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Ted and Bud, a team of dapple gray heavy draft Percheron horses.
The ploughman is Dan Ruth, from Telford, Pennsylannia.
Part of the Mercer County parks system, the Howell Living History Farm in Titusville, New Jersey shows farm life in the period between 1890 and 1910. Located within the Pleasant Valley Rural Historic District the 130 acre working farm encompasses 45 tillable acres, 40 acres of woodland, 30 acres of meadows, streams, a pond, and bridge. Listed on the New Jersey State and National Registers of Historic Places, there are five buildings including a 18th century farmhouse and 19th century barn as well as a wagon house, corn crib, ice house. All of the plowing and planting done at Howell Farm is accomplished with horses and equipment representative of the historical time period.
During the year there are special events, from ice harvesting and maple syrup making early in the year to quilting and a corn maze in autumn. Paul and I came today for the plowing match featuring two teams from Howell Farm and nine other teams from New Jersey, Pennsylvania, New York, and even as far away as South Carolina.
Each team is assigned a "land" to plow. They'll be judged on the straightness of the furrows and how even they are, if the depth and width is uniform, and how well the surface stubble is turned under. The animals should look fit for the work, sound and well muscled, pull evenly and at a steady pace while responding well to the farmer's voice commands and the driving lines.
It's not all about the horses - the ploughman handles the plow which should be adjusted so that he need not lift or push down. He needs to keep the end of each furrow even with the previous ones. And it is his responsibility to see that as well as the animals that the harness is clean, well maintained, properly adjusted, and the same for the plow.
Notice that the near horse is walking down in the furrow. Back in Connecticut, a friend of mine with draft horses said that the horses must always be kept in the same near horse / off horse configuration, even when stalled in the barn and when trailering them to a match.
Draft horses are the heavy breeds developed for farm work, with common traits of strength and a calm temperament. They include the French percheron and eponymous Belgian. Both breeds are here today.
Percheron are commonly seen with two coat colors - gray dapple like Ted and Bud, or black. These two mares are in their 20s and still working. They are wearing fly protection made of thin leather straps. Modern fly sheets would likely keep them too warm. After all, a good team will be plowing about an acre a day.
This team's harness has some "bling" to it. My friend back in Connecticut really liked to dress up his teams. Pat and Mike, Rusty and Diamond, their outfits had red tassels and brass ornamentation.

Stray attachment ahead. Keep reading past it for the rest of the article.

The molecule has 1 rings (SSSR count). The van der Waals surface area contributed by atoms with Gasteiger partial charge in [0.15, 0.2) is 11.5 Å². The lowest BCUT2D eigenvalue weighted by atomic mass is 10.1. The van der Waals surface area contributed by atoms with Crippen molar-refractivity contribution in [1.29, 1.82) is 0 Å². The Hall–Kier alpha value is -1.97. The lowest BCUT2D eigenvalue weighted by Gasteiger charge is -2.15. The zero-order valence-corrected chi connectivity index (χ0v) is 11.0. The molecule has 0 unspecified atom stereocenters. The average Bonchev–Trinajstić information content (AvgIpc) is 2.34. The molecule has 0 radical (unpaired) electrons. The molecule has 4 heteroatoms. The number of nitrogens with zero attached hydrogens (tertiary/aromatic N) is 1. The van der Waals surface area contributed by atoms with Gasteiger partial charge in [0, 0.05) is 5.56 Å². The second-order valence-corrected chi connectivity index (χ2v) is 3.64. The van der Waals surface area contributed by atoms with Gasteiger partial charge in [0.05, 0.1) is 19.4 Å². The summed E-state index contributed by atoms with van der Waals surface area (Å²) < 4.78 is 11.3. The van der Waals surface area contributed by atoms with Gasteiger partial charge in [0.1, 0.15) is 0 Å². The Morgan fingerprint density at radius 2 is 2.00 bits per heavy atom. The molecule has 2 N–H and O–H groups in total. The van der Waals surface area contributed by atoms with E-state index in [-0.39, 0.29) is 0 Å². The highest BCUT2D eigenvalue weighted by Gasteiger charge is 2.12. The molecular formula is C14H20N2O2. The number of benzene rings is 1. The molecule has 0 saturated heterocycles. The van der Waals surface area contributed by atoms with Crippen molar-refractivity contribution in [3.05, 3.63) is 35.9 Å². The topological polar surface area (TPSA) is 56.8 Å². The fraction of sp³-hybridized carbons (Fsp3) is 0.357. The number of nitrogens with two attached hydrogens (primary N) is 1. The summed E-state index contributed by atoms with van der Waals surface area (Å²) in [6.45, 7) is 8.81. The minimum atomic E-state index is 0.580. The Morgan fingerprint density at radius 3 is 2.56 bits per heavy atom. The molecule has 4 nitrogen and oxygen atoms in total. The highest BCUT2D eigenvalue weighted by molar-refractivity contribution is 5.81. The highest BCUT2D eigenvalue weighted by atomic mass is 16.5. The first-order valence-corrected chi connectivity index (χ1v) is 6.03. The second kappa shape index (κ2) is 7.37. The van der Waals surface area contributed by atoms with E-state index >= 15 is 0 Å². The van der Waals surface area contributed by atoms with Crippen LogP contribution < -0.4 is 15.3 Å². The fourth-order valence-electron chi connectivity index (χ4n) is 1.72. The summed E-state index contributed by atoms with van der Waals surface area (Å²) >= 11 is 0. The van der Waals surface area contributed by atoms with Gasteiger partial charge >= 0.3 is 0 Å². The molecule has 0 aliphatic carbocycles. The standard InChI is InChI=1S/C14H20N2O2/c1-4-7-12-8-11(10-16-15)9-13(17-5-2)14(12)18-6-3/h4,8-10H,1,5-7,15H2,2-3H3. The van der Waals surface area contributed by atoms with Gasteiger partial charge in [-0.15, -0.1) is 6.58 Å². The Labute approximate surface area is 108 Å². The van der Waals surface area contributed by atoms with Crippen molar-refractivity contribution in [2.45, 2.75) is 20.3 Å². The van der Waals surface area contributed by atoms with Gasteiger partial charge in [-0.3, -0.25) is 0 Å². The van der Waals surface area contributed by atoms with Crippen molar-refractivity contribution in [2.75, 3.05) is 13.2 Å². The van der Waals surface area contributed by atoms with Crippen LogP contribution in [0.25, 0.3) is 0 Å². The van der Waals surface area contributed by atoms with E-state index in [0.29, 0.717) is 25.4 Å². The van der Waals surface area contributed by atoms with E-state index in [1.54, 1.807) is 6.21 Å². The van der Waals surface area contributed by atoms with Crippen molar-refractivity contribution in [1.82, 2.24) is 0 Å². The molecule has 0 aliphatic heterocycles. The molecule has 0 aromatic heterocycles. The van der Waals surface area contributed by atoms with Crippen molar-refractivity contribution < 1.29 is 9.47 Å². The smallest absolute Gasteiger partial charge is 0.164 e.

Weighing in at about 2,000 pounds, most American Belgians are light chestnut in color, with a flaxen mane and tail.
Draft horses have hooves in proportion to their size and weight.
Pat Hlubik has a three-horse hitch. Shawna, the mare in the center of the hitch is more experienced. The two on the outside are Ike and Jeb, young Brabant (European Belgians) stud horses just 3 years old. This is actually their first time working away from the home farm and at first they were uneasy but then settle down and were working well.
And here's a team I referred to as "the odd couple." That's Ada on the left and Gertrude on the right. It seems that Gertrude's former teammate is too old to work. And the younger mule team don't yet have their outfits (working harness, I take that to mean.) So the mule is paired up with Ada since they both have similar personalities.
Her name shortened to Gertie, or even Gert for the voice commands, and the team steps out.
How to plow advice: "Slip the lines over your left shoulder, against your neck and under your right arm. Turn your team to the right every time you reach the end of the field. Put your near horse in the furrow, look up the furrow between the horses, raise both handles slightly, and start your team. The plow slicing through the earth will create the next furrow by laying the strip sod-side down against the preceding one. Walk in the furrow you are making, while your near horse walks in the furrow you are covering. Continue turning to the right until you reach the edge of your plot. You have just completed one land."
Map copyright Howell Farm, Mercer County Parks Commission
After the plowing match is over and visitors have departed the work of the farm continues. The Howell Farm teams will plow the field to join up all the lands plowed by the contestants. Then the field will be harrowed, then dragged, and sown with winter wheat early in October. When it ripens in mid-July the crop will be harvest with a horse drawn reaper binder, after which it will be threshed and ground into flour. The cycle of the seasons follows the turning of the year.
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